The 290 people from 19 parishes in the Jefferson City diocese leaving on pilgrimage for the National Mass and Prayer Vigil for Life and the 47th annual March for Life in Washington, D.C. were intending to change hearts, not laws.
“We are not protesters. We are not going to debate with people,” stated Father Paul Clark, Bishop W. Shawn McKnight’s moderator for pro-life ministries in the diocese, who is leading this year’s diocesan pilgrimage.
“We are pilgrims entering into a sacred pilgrimage,” Fr. Clark stated in his homily at a Jan. 22 Mass in the Cathedral of St. Joseph in Jefferson City.
“The reason we go is not to overturn Roe v. Wade, the law that has allowed the taking of so many human lives in our country,” he said.
Presiding at the Mass was Bishop McKnight, who blessed the pilgrims, telling them that they would be “serving as ambassadors of me and the entire Church of the diocese of Jefferson City.”
He said the purpose of a pilgrimage is to encounter God in some way and experience conversion of heart.
He noted that when he and 14 other bishops from Missouri, Iowa, Kansas and Nebraska met with Pope Francis on Jan. 16, one of the bishops asked the Pope whether abortion is “the preeminent issue of our time.”
“The Holy Father was very emphatic in his response,” said Bishop McKnight. “He said, ‘Of course, it is the preeminent issue. For without life, none of the other rights make sense.”
The Pope further cautioned the bishops against allowing the issue of abortion to become a religious issue, rather than the human-rights issue that it actually is.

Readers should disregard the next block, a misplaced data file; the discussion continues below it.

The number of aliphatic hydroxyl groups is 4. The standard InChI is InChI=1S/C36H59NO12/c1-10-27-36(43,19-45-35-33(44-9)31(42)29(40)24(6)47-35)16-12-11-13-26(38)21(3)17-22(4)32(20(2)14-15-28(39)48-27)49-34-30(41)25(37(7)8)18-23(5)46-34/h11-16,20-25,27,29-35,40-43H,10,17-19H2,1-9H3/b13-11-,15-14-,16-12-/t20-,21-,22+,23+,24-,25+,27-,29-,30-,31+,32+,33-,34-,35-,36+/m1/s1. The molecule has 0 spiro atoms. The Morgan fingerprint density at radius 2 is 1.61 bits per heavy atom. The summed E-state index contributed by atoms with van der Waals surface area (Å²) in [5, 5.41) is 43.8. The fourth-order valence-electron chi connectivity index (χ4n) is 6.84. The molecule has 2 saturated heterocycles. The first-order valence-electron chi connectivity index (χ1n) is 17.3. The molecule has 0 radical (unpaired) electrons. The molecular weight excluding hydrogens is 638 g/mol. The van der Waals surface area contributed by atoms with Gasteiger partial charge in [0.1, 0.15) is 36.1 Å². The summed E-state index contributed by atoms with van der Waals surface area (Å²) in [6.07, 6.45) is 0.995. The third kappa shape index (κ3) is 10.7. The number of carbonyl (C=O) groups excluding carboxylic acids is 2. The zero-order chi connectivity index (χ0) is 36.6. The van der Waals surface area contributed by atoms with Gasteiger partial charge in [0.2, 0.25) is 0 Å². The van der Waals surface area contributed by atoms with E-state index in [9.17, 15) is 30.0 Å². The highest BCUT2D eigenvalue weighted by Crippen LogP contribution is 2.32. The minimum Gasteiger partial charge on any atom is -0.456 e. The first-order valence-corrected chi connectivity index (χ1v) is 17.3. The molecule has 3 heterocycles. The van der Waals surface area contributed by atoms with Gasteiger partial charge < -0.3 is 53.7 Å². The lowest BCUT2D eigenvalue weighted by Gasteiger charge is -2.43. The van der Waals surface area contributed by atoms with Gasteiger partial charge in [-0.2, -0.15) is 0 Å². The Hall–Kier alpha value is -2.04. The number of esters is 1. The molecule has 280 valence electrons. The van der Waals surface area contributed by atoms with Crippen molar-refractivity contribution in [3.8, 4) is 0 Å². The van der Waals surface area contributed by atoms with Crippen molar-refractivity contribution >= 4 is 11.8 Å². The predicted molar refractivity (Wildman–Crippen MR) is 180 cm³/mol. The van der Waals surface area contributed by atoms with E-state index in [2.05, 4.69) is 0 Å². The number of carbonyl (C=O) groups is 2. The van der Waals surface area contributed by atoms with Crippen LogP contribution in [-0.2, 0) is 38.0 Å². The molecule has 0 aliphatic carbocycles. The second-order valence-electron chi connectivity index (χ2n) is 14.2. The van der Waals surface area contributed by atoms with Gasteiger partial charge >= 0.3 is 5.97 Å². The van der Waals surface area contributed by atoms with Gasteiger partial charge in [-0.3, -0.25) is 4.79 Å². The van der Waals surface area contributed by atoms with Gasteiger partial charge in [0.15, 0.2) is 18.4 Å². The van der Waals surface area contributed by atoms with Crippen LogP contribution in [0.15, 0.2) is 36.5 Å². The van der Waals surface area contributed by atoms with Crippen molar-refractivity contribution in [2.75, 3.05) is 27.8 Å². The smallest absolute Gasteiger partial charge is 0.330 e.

“He meant, of course, that while religion has a role to play in supporting the dignity of each and every human life, it is a basic human right,” Bishop McKnight noted.
“It is not the result of one’s faith. It is the result of recognizing the humanity of one another.”
Fr. Clark emphasized in his homily that “we are witnessing to a reality, witnessing to a truth that we have come to know and to believe: that we are all beloved sons and daughters of God, and that human life is precious at all stages.”
So the people making the pilgrimage are doing so in order to change hearts through their witness.
“And the crazy thing about a pilgrimage is that the first heart that changes is our own,” the priest noted.
That’s why the pilgrims began with Mass, giving thanks to God in the Eucharist and being strengthened with the Body and Blood of Christ.
The first reading was the story of young David confidently confronting the giant Philistine warrior Goliath (1 Samuel, Chapter 17).
“What a perfect image for what we are doing as we stand up for life within a country that does not respect the life of every human being, that does not respect the reality that human beings are created by God and loved into existence by God and thus have dignity that cannot be taken away from them!” said Fr. Clark.
David was not afraid of Goliath because he knew that it was not his battle to win.
“Ultimately, the battle is the Lord’s,” said Fr. Clark. “David’s role was to answer a call from God, so that all people of Israel might recognize and see that God is with us.”
Just as the future King of Israel prepared for battle by picking up five stones, Fr. Clark urged everyone attending the pro-life pilgrimage to think of five reasons why they are going.
“And let’s carry those five stones with us, so that as we enter into Washington, D.C., by our presence and how we conduct ourselves, we will witness to the reality that we are not there to change laws but to change hearts with our witness,” he said.
Sent on a mission
Before blessing the pilgrims at the end of Mass, Bishop McKnight told them never to lose sight of their obligation to uphold the dignity of each and every human life, “especially the most vulnerable and those who have no voice of their own.”
“That’s the mission of the Church,” he stated. “And that’s the mission I now entrust to you.”